Shock and Awe
Once the plans were approved, we secured the services of a local
contracting firm, and after some preliminaries
the work began. We didn't expect to see much activity at first; in our
experience, contractors tend to be a bit short on time-management and
As it turned out, our painstaking search for the right contractor paid
off, because to our astonishment the contractor's men descended upon
House with all the precision and fury of the Coalition of the Willing
upon Baghdad. Literally before we realized anything had happened, they
had removed and marked all the interior and exterior elements that were
to be reused, performed all the demolition, salvaged the usable
building materials, and removed all the plaster. This they accomplished
in two short days.
We were in Pasadena that first weekend to visit our friends Nik and Jo,
who live a mere half-mile from the Farm House, and the four of us
stopped by the Farm House to see if any work had been done. We were
startled, and quite unnerved, to behold the main structure perched on
its now-exposed wood framing that had served as its foundation for 115
years. It was a sobering and instructive sight. I wish I had brought my
I suddenly understood the truth behind our building engineer's
characterization of the house as a "light structure." At the time he
said it, with the Farm House towering over me, it was highly
counter-intuitive to think of such an indomitable structure as light.
But there it stood, resting upon nothing more than a hundred board-feet
of 2 x 3s, and it was obvious that if it weren't a light structure it
wouldn't have lasted 115 months.
In fact, it is the house's light, cellular construction that has
enabled it to survive so well through 12 decades and several major
earthquakes. Light as the structural members are, the building is in
essence over-engineered, because none of the members has to carry a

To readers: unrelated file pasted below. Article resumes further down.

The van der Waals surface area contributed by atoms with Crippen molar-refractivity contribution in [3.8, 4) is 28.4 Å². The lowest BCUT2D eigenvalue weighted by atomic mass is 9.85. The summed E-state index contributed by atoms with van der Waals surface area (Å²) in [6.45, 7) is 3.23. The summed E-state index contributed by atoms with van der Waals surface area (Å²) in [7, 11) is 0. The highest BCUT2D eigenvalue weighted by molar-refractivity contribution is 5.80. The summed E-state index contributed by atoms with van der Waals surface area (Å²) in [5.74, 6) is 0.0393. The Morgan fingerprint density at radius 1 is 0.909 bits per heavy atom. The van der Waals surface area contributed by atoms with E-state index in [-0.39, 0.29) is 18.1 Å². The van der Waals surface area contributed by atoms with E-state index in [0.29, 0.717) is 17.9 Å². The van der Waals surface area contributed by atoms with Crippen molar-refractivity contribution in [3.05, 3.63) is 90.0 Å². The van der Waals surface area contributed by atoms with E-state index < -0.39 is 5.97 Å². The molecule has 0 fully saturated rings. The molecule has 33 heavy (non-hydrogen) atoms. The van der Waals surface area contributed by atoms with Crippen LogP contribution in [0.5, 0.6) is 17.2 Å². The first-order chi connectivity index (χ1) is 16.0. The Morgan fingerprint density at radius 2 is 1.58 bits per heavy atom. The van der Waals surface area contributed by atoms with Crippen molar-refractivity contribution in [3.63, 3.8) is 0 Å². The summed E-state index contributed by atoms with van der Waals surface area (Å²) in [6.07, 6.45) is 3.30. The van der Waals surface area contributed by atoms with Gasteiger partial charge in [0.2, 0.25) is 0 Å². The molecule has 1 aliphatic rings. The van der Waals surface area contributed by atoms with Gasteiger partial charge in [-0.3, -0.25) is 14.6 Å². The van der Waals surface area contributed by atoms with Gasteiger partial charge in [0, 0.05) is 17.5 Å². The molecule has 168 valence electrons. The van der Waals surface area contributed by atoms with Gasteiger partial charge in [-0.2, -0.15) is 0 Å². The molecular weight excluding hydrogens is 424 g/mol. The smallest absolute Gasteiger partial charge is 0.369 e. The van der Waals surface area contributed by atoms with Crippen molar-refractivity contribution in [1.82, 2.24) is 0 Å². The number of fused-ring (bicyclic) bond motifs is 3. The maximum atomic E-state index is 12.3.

great deal of weight. That's why the rooms in the typical Victorian
house are relatively small: shorter distances to span means less stress
on the beams, so that lighter beams can be used. Less weight in a
structure, especially higher up, means less twisting of the structure
under the stresses of wind and earth movement. These are the lessons we
have learned from the Sylmar and Northridge earthquakes, but those
nutty Victorians already had it all figured out.
A few days later, we returned to find
the house perched
on neat stacks of timbers four feet up in the air, towering over a
huge, neatly dug hole in the ground. As startling and vertigo-inducing
as this sight was, it inspired more confidence than the previous
situation. After all, the house was now on significantly firmer and
more substantial footings.
The foundation subcontractor wasted no
time in pouring
the foundation. In the pictures accompanying this paragraph, the lower
half of the foundations has been poured, and the forms are being built
for the upper half of the basement walls.
At this point, I took the
once-in-a-lifetime (one hopes)
opportunity to walk under the house to get a closer look at things.
With the chimneys removed, I was able to gaze upon a sight unseen by
human eyes for over a century: the inside of the chimney shaft.
Six weeks or so
later, the house was once again
earthbound, firmly affixed to its fabulous new underpinnings. Walking
around inside was a new experience; no longer did the Farm House
respond to my every step. The framing was already well underway; to the
right is a picture of Lydia and my Uncle Ernest inspecting the framing
of the addition.
At the same time, the basement was
taking shape underneath, and the garage, seen here from what will be
the kitchen window, was already framed and sheathed.
Meanwhile, back in Culver City Lucky
exciting new adventures awaiting him in Pasadena, with all those big